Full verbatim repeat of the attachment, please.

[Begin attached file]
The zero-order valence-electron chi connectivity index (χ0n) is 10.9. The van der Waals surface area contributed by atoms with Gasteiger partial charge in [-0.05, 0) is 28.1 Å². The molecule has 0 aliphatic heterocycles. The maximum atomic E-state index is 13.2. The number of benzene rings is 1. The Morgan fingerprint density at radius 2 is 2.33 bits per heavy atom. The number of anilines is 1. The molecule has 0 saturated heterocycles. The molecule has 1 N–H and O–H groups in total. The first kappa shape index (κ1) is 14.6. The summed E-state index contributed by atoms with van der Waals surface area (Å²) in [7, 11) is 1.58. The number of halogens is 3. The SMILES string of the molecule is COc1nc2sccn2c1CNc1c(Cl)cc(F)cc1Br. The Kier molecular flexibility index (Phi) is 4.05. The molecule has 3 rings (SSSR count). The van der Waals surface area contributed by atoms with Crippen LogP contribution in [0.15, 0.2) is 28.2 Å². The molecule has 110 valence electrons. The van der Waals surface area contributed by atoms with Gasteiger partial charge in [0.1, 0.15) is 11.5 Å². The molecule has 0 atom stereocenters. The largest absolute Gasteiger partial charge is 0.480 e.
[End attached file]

The zero-order valence-electron chi connectivity index (χ0n) is 10.9. The van der Waals surface area contributed by atoms with Gasteiger partial charge in [-0.05, 0) is 28.1 Å². The molecule has 0 aliphatic heterocycles. The maximum atomic E-state index is 13.2. The number of benzene rings is 1. The Morgan fingerprint density at radius 2 is 2.33 bits per heavy atom. The number of anilines is 1. The molecule has 0 saturated heterocycles. The molecule has 1 N–H and O–H groups in total. The first kappa shape index (κ1) is 14.6. The summed E-state index contributed by atoms with van der Waals surface area (Å²) in [7, 11) is 1.58. The number of halogens is 3. The SMILES string of the molecule is COc1nc2sccn2c1CNc1c(Cl)cc(F)cc1Br. The Kier molecular flexibility index (Phi) is 4.05. The molecule has 3 rings (SSSR count). The van der Waals surface area contributed by atoms with Crippen LogP contribution in [0.15, 0.2) is 28.2 Å². The molecule has 110 valence electrons. The van der Waals surface area contributed by atoms with Gasteiger partial charge in [0.1, 0.15) is 11.5 Å². The molecule has 0 atom stereocenters. The largest absolute Gasteiger partial charge is 0.480 e.